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Vulturine Guineafowl (Click-Readmore)

Vulturine Guineafowl

Scientific name: Acryllium vulturinum
Higher classification: Acryllium
Family: Numididae
Phylum: Chordata
Kingdom: Animalia
Class: Aves
Size: Length - 50.8 to 52.8 cm. Weight - 1 to 1.6 kg
Conservation status: Least Concern (Population stable)


These birds have a bright blue body with black and white streaks and small white dots on the back feathers. They have a "horny" helmet on top of their naked heads. The head region is bright with blue, red, and yellow. The eyes are red and the beak is short and black. There is a band of tiny brown feathers on the back of its head. The males and females look very similar and are difficult to distinguish.


The Vulturine Guineafowl frequents the scrubs at lowland forest edges, but also dry and more open areas than other guineafowls. It can be found in arid thorn-scrub, in grassland with trees and bushes and in arid and semi-arid areas.


The Vulturine Guineafowl is sedentary in its range in South Ethiopia, North-west and South-west Somalia, arid parts of North and East Kenya and North-east Tanzania.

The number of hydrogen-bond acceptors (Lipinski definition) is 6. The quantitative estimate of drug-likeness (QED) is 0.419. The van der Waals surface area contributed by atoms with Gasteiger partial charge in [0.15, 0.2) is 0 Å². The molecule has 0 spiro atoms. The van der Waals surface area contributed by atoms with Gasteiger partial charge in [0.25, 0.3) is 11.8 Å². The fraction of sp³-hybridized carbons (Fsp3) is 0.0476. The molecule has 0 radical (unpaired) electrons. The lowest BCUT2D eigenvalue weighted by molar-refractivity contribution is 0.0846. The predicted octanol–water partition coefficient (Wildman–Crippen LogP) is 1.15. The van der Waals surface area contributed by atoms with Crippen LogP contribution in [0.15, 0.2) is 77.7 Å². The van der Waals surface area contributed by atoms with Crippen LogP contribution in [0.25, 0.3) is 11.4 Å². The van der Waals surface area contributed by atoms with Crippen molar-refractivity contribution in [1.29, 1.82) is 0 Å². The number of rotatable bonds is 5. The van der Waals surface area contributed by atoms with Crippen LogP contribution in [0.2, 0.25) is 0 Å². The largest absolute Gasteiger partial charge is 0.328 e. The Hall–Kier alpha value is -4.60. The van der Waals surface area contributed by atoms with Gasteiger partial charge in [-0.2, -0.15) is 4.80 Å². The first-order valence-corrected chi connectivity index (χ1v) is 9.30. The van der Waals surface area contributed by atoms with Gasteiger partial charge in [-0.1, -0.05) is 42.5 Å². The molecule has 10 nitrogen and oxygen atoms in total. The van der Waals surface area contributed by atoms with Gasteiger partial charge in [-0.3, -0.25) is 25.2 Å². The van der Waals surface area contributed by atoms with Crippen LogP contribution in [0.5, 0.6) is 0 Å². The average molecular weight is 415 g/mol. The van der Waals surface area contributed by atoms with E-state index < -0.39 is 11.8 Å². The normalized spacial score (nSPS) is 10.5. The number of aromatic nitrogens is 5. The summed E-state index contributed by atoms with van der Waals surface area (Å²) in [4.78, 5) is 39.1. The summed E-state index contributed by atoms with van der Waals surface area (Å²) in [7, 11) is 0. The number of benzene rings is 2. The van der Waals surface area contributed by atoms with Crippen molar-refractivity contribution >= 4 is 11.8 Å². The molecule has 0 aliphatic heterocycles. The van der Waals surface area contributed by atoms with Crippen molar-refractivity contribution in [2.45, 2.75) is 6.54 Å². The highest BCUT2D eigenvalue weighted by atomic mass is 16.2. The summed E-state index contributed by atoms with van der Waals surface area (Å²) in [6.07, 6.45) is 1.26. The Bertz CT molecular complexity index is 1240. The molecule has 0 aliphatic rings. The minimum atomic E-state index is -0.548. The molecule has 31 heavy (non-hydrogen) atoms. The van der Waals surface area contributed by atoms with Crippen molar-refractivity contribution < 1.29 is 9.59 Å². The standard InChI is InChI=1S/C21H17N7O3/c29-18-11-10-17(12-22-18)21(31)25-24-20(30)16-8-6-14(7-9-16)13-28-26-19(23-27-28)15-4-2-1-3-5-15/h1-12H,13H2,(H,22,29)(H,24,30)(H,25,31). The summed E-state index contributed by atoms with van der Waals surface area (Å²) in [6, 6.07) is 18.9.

The Vulturine Guineafowl lives in flocks of 20-30 individuals outside the breeding season. They are gregarious birds, feeding and roosting together. They roost at night high in trees and reach the roosts by flying. If they are disturbed or excited, their calls are heard over long distances. During the hottest hours of the day, they rest perched in the thick vegetation. When the breeding season approaches, they disperse and can be seen solitary or in pairs. The birds become aggressive and fights occur between rival males. They perpetually chase each other and fight, while the mates communicate both by vocal and visual signals to maintain the pair-bonds.


These birds will feed on seeds, roots, tubers, grubs, rodents, small reptiles and insects. They will occasionally feed on vegetation and fruits.


Breeding peaks occur in June and December/January. The Vulturine Guineafowl nests on the ground, in a scrape made by the female. The nest is situated under the cover of dense tussocks of grasses, or protected by rock or bush. It breeds in dry, open areas with some trees and bushes in savannahs or grasslands. The female lays between 13 and 15 eggs, but two females can lay in the same nest. The eggs are creamy-white or pale brown. The incubation lasts about 28 days. The chicks are prosocial and leave the nest almost immediately. They are able to feed themselves but their parent guide and protect them for some time. They are able to fly about 15-20 days after hatching.